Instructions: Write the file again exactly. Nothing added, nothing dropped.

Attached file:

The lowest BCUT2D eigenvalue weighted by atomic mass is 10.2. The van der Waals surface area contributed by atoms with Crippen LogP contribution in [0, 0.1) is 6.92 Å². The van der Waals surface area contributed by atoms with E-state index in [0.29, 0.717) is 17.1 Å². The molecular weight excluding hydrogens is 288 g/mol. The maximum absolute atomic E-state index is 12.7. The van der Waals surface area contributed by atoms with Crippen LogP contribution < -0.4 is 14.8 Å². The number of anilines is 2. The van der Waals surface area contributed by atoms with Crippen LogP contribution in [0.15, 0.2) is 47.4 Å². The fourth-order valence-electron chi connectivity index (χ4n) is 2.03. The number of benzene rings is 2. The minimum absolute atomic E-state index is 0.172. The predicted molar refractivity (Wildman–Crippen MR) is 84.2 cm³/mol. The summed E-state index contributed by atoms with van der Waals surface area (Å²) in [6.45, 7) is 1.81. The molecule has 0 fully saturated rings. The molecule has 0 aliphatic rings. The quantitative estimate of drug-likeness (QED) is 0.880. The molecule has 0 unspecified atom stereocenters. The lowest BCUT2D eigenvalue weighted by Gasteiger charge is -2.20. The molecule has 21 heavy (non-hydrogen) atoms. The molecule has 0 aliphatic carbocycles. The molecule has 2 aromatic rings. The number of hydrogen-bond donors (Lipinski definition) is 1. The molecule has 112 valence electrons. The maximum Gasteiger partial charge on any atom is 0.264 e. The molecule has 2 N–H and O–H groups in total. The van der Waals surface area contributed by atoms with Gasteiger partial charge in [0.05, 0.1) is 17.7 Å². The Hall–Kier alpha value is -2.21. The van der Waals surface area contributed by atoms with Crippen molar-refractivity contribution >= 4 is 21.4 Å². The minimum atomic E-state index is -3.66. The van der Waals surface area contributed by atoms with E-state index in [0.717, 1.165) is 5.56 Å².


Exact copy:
The lowest BCUT2D eigenvalue weighted by atomic mass is 10.2. The van der Waals surface area contributed by atoms with Crippen LogP contribution in [0, 0.1) is 6.92 Å². The van der Waals surface area contributed by atoms with E-state index in [0.29, 0.717) is 17.1 Å². The molecular weight excluding hydrogens is 288 g/mol. The maximum absolute atomic E-state index is 12.7. The van der Waals surface area contributed by atoms with Crippen LogP contribution < -0.4 is 14.8 Å². The number of anilines is 2. The van der Waals surface area contributed by atoms with Crippen LogP contribution in [0.15, 0.2) is 47.4 Å². The fourth-order valence-electron chi connectivity index (χ4n) is 2.03. The number of benzene rings is 2. The minimum absolute atomic E-state index is 0.172. The predicted molar refractivity (Wildman–Crippen MR) is 84.2 cm³/mol. The summed E-state index contributed by atoms with van der Waals surface area (Å²) in [6.45, 7) is 1.81. The molecule has 0 fully saturated rings. The molecule has 0 aliphatic rings. The quantitative estimate of drug-likeness (QED) is 0.880. The molecule has 0 unspecified atom stereocenters. The lowest BCUT2D eigenvalue weighted by Gasteiger charge is -2.20. The molecule has 21 heavy (non-hydrogen) atoms. The molecule has 0 aliphatic carbocycles. The molecule has 2 aromatic rings. The number of hydrogen-bond donors (Lipinski definition) is 1. The molecule has 112 valence electrons. The maximum Gasteiger partial charge on any atom is 0.264 e. The molecule has 2 N–H and O–H groups in total. The van der Waals surface area contributed by atoms with Gasteiger partial charge in [0.05, 0.1) is 17.7 Å². The Hall–Kier alpha value is -2.21. The van der Waals surface area contributed by atoms with Crippen molar-refractivity contribution >= 4 is 21.4 Å². The minimum atomic E-state index is -3.66. The van der Waals surface area contributed by atoms with E-state index in [0.717, 1.165) is 5.56 Å².